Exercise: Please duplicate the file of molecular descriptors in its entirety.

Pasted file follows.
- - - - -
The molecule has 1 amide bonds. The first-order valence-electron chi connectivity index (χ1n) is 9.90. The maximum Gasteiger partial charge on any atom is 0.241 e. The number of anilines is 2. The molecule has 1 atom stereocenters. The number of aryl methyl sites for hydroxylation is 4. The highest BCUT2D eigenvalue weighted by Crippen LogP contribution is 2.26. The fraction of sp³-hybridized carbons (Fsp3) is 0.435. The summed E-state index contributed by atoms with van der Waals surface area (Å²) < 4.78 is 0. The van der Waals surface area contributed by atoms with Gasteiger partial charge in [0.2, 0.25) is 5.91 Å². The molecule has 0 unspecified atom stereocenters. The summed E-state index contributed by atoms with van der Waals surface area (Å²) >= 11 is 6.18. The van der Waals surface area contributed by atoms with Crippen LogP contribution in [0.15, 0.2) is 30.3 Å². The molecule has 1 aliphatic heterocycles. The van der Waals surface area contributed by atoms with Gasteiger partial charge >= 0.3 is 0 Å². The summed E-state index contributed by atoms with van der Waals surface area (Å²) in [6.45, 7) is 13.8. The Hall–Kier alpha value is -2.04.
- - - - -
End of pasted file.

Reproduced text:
The molecule has 1 amide bonds. The first-order valence-electron chi connectivity index (χ1n) is 9.90. The maximum Gasteiger partial charge on any atom is 0.241 e. The number of anilines is 2. The molecule has 1 atom stereocenters. The number of aryl methyl sites for hydroxylation is 4. The highest BCUT2D eigenvalue weighted by Crippen LogP contribution is 2.26. The fraction of sp³-hybridized carbons (Fsp3) is 0.435. The summed E-state index contributed by atoms with van der Waals surface area (Å²) < 4.78 is 0. The van der Waals surface area contributed by atoms with Gasteiger partial charge in [0.2, 0.25) is 5.91 Å². The molecule has 0 unspecified atom stereocenters. The summed E-state index contributed by atoms with van der Waals surface area (Å²) >= 11 is 6.18. The van der Waals surface area contributed by atoms with Crippen LogP contribution in [0.15, 0.2) is 30.3 Å². The molecule has 1 aliphatic heterocycles. The van der Waals surface area contributed by atoms with Gasteiger partial charge >= 0.3 is 0 Å². The summed E-state index contributed by atoms with van der Waals surface area (Å²) in [6.45, 7) is 13.8. The Hall–Kier alpha value is -2.04.